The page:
Jack Tar Hotels

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Jack Tar Hotels was a major hotel chain in the United States until 1997, when they were sold to Allegro.[1][2][3] The sale included ownership of a resort and casino in Puerto Plata, Dominican Republic, and assume two leases for resorts in Montego Bay, Jamaica, and Cancun, Mexico. Allegro also acquired management contracts for two resorts in Guanacaste Province, Costa Rica, and a marketing and franchise agreement for a St. Kitts resort."[4][5]

San Francisco, California[edit]

A 400-room Jack Tar Hotel in San Francisco occupied a full city block at the intersection of Geary Boulevard and Van Ness Avenue. When built in 1960 it was considered one of the most luxurious hotels in the city, although it was criticized by Herb Caen and others for its modern architecture, which they considered ugly. Part of the movie The Conversation takes place there. In 1973, the jury in the trial of Ruchell Magee was sequestered at the Jack Tar Hotel.[6] In 1982, after major renovations, it became the Cathedral Hill Hotel. A major fire occurred in December 1983, causing the hotel to rebuild again. The hotel finally closed on October 30, 2009 and was demolished in November 2013 to make way for an expansion of California Pacific Medical Center.[7][8]

Galveston, Texas[edit]

There was a 225-room Jack Tar Hotel in Galveston, Texas.

Orange, Texas[edit]

There was a Jack Tar Hotel in Orange, Texas on the corner of N 5th Street and W Division Ave in downtown. The popular hotel, built in the 1950s, featured a barbershop, ballroom, stores and a restaurant famous for its prime rib. Behind the building was a garden terrace area with shaded tables and a swimming pool. The Orange location was also base of operations for water events such as the Aqua Demons and Debs ski shows in the 1950s. The hotel eventually became home to a number of retirement centers, the last of which closed in 2006. The building was demolished in 2011. [9]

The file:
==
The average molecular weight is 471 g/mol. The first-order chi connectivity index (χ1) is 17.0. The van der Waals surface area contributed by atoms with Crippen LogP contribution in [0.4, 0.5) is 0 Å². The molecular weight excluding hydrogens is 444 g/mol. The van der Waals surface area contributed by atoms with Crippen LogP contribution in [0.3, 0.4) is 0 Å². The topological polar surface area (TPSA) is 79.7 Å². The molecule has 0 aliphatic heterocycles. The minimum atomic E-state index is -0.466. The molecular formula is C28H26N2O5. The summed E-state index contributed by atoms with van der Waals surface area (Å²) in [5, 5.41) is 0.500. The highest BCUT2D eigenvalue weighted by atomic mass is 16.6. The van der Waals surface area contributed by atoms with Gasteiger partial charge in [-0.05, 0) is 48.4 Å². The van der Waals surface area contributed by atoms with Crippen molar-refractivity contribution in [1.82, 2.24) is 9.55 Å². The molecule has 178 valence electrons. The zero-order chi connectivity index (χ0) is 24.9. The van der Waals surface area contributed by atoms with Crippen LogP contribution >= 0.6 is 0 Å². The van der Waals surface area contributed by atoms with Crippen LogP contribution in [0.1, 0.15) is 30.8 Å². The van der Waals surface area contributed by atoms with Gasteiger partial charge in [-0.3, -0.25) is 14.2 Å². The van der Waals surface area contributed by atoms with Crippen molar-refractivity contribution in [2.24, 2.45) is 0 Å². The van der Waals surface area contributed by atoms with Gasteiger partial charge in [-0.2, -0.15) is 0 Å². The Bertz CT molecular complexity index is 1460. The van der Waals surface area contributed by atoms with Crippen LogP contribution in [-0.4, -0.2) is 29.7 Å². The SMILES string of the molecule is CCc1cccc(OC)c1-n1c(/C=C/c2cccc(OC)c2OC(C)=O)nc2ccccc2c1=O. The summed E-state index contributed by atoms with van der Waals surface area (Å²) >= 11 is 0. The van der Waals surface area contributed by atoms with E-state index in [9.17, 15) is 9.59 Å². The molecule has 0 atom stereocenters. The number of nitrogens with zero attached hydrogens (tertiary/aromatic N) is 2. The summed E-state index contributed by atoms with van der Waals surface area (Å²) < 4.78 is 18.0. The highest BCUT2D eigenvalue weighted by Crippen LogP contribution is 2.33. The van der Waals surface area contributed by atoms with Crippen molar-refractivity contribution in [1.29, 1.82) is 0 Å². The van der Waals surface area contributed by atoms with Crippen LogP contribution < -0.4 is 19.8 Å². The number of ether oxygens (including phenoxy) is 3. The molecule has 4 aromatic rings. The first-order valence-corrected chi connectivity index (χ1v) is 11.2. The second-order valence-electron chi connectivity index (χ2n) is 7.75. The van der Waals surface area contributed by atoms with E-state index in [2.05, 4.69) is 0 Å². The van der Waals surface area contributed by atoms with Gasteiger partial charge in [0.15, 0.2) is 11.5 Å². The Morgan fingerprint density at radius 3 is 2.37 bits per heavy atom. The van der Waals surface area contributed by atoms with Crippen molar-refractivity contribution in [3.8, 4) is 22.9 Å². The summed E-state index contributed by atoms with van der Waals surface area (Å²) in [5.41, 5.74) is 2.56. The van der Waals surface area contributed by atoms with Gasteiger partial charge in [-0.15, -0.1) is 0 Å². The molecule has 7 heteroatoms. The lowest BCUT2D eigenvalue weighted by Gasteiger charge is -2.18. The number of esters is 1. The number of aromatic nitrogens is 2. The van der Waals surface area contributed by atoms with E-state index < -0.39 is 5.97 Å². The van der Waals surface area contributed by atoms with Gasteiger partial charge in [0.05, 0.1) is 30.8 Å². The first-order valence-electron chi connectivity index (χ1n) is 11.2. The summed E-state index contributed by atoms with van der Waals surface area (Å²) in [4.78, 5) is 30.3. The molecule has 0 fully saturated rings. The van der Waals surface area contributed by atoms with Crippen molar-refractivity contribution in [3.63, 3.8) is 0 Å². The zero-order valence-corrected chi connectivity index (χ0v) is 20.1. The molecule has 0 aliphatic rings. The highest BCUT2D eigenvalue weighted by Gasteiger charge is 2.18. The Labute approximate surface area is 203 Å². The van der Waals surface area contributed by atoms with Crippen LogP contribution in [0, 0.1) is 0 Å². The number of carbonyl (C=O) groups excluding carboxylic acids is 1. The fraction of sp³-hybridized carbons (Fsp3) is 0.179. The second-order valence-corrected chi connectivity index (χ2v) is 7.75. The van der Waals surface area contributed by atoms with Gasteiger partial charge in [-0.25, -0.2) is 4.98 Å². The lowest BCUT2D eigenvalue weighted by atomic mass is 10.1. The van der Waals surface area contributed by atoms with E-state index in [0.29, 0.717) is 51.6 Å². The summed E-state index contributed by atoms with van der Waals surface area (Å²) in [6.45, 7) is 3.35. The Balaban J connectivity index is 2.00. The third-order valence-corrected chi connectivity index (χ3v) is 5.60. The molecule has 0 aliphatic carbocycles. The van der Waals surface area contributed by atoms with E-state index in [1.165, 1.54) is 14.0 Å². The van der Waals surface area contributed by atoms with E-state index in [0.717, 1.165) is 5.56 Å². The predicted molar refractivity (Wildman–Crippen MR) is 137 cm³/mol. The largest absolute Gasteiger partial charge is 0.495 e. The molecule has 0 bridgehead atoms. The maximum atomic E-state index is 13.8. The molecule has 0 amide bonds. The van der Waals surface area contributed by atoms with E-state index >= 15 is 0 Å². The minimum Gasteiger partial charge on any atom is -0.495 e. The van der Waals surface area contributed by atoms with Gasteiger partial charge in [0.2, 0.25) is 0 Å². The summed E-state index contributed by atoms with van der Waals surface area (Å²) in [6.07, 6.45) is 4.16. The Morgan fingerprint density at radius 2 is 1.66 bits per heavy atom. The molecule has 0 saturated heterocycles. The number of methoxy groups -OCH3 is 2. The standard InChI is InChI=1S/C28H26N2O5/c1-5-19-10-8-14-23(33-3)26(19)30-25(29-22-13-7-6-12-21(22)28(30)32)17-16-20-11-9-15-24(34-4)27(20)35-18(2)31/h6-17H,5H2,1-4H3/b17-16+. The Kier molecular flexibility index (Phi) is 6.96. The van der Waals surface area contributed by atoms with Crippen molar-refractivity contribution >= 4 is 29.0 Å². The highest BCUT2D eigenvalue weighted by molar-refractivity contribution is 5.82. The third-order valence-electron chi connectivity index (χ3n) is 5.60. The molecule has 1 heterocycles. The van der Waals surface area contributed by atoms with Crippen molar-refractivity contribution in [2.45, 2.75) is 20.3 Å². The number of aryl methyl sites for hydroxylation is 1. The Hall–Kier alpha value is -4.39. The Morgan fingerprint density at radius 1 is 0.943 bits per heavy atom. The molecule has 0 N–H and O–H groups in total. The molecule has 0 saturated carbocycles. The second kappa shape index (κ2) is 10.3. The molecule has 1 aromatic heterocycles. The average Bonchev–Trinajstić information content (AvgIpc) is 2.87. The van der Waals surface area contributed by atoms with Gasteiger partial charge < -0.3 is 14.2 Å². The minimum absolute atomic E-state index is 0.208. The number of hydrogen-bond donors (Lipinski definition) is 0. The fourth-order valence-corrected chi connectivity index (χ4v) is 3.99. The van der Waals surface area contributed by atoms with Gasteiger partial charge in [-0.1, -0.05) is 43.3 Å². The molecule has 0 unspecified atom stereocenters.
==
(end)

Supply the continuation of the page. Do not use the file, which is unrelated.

1. ^ "EH Hunt Of Jack Tar Hotel Chain". St. Petersburg Times. February 14, 1966. Retrieved 2009-04-01. 
  2. ^ Long, E. John (December 4, 1960). "A City-in-the-Making in the Bahamas". The New York Times. Retrieved 2009-04-01. 
  3. ^ "Jack Tar Hotel Chain Takes Over Key Colony Resort". Chicago Tribune. March 13, 1955. Retrieved 2009-04-01. 
  4. ^ "ALLEGRO RESORTS Corp. To Acquire Jack Tar Village Resorts". Global Industry News. Hospitality Net. January 23, 1997. 
  5. ^ "Allegro to Acquire Jack Tar Village Resorts". Mexican and Caribbean newspapers » Caribbean Update » March 1997. HighBeam Research. March 1, 1997. 
  6. ^ "Magee Mistrial—Jury Talks of the Deadlock" (PDF). San Francisco Chronicle. April 4, 1973. p. 1. Retrieved July 9, 2010. 
  7. ^ Justin Berti (7 January 2011). "Hotel Becomes Hospital". San Francisco Chronicle. 
  8. ^ Carl Noltei (2013-11-19). "End of line for S.F.'s infamous Jack Tar Hotel". SFGate. Retrieved 2014-03-02. 
  9. ^ http://www.beaumontenterprise.com/photos/article/The-Jack-Tar-Orange-House-hotel-is-slated-for-1027478.php